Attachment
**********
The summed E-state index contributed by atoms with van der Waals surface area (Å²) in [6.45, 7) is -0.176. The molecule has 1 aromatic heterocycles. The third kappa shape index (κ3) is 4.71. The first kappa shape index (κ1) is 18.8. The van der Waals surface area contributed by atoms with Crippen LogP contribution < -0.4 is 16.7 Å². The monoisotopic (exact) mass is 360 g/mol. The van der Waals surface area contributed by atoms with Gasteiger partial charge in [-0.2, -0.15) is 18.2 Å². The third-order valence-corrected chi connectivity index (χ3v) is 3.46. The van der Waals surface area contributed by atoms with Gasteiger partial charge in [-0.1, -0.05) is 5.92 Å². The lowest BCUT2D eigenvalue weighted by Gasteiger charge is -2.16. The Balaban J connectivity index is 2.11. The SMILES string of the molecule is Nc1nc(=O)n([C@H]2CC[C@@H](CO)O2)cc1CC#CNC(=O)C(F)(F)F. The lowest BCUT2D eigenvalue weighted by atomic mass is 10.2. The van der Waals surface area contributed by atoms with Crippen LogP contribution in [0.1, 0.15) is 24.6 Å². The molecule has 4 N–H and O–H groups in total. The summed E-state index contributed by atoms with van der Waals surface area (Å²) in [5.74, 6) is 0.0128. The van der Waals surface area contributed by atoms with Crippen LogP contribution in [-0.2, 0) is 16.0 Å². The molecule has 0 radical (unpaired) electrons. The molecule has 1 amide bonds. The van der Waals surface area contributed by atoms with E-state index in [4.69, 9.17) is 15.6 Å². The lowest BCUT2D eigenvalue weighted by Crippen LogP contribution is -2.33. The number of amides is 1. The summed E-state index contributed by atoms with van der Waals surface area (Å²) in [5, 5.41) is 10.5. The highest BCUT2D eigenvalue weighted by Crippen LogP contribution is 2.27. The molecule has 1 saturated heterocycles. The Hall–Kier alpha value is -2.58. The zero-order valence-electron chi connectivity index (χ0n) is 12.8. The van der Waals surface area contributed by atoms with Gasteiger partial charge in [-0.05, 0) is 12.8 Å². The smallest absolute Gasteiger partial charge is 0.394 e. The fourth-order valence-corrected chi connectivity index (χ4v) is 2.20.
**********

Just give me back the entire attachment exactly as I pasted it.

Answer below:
The summed E-state index contributed by atoms with van der Waals surface area (Å²) in [6.45, 7) is -0.176. The molecule has 1 aromatic heterocycles. The third kappa shape index (κ3) is 4.71. The first kappa shape index (κ1) is 18.8. The van der Waals surface area contributed by atoms with Crippen LogP contribution < -0.4 is 16.7 Å². The monoisotopic (exact) mass is 360 g/mol. The van der Waals surface area contributed by atoms with Gasteiger partial charge in [-0.2, -0.15) is 18.2 Å². The third-order valence-corrected chi connectivity index (χ3v) is 3.46. The van der Waals surface area contributed by atoms with Gasteiger partial charge in [-0.1, -0.05) is 5.92 Å². The lowest BCUT2D eigenvalue weighted by Gasteiger charge is -2.16. The Balaban J connectivity index is 2.11. The SMILES string of the molecule is Nc1nc(=O)n([C@H]2CC[C@@H](CO)O2)cc1CC#CNC(=O)C(F)(F)F. The lowest BCUT2D eigenvalue weighted by atomic mass is 10.2. The van der Waals surface area contributed by atoms with Crippen LogP contribution in [0.1, 0.15) is 24.6 Å². The molecule has 4 N–H and O–H groups in total. The summed E-state index contributed by atoms with van der Waals surface area (Å²) in [5.74, 6) is 0.0128. The van der Waals surface area contributed by atoms with Crippen LogP contribution in [-0.2, 0) is 16.0 Å². The molecule has 0 radical (unpaired) electrons. The molecule has 1 amide bonds. The van der Waals surface area contributed by atoms with E-state index in [4.69, 9.17) is 15.6 Å². The lowest BCUT2D eigenvalue weighted by Crippen LogP contribution is -2.33. The number of amides is 1. The summed E-state index contributed by atoms with van der Waals surface area (Å²) in [5, 5.41) is 10.5. The highest BCUT2D eigenvalue weighted by Crippen LogP contribution is 2.27. The molecule has 1 saturated heterocycles. The Hall–Kier alpha value is -2.58. The zero-order valence-electron chi connectivity index (χ0n) is 12.8. The van der Waals surface area contributed by atoms with Gasteiger partial charge in [-0.05, 0) is 12.8 Å². The smallest absolute Gasteiger partial charge is 0.394 e. The fourth-order valence-corrected chi connectivity index (χ4v) is 2.20.